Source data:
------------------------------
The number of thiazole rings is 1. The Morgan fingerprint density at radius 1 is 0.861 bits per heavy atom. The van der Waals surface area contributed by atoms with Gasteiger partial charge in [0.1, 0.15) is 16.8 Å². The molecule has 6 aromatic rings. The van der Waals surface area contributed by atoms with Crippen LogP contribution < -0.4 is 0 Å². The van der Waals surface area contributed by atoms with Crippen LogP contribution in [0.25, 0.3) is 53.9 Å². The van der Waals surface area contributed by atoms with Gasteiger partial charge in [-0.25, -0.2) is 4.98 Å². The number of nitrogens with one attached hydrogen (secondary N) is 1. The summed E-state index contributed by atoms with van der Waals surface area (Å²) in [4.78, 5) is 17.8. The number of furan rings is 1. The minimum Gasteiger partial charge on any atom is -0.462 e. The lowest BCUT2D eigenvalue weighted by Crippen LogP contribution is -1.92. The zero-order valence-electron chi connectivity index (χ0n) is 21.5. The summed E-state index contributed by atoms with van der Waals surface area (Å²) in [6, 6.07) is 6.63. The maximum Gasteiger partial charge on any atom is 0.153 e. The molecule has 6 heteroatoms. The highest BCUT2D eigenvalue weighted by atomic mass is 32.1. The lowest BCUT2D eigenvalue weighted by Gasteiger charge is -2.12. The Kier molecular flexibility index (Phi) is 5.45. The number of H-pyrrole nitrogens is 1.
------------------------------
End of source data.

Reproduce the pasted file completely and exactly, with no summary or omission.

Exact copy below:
The number of thiazole rings is 1. The Morgan fingerprint density at radius 1 is 0.861 bits per heavy atom. The van der Waals surface area contributed by atoms with Gasteiger partial charge in [0.1, 0.15) is 16.8 Å². The molecule has 6 aromatic rings. The van der Waals surface area contributed by atoms with Crippen LogP contribution < -0.4 is 0 Å². The van der Waals surface area contributed by atoms with Crippen LogP contribution in [0.25, 0.3) is 53.9 Å². The van der Waals surface area contributed by atoms with Gasteiger partial charge in [-0.25, -0.2) is 4.98 Å². The number of nitrogens with one attached hydrogen (secondary N) is 1. The summed E-state index contributed by atoms with van der Waals surface area (Å²) in [4.78, 5) is 17.8. The number of furan rings is 1. The minimum Gasteiger partial charge on any atom is -0.462 e. The lowest BCUT2D eigenvalue weighted by Crippen LogP contribution is -1.92. The zero-order valence-electron chi connectivity index (χ0n) is 21.5. The summed E-state index contributed by atoms with van der Waals surface area (Å²) in [6, 6.07) is 6.63. The maximum Gasteiger partial charge on any atom is 0.153 e. The molecule has 6 heteroatoms. The highest BCUT2D eigenvalue weighted by atomic mass is 32.1. The lowest BCUT2D eigenvalue weighted by Gasteiger charge is -2.12. The Kier molecular flexibility index (Phi) is 5.45. The number of H-pyrrole nitrogens is 1.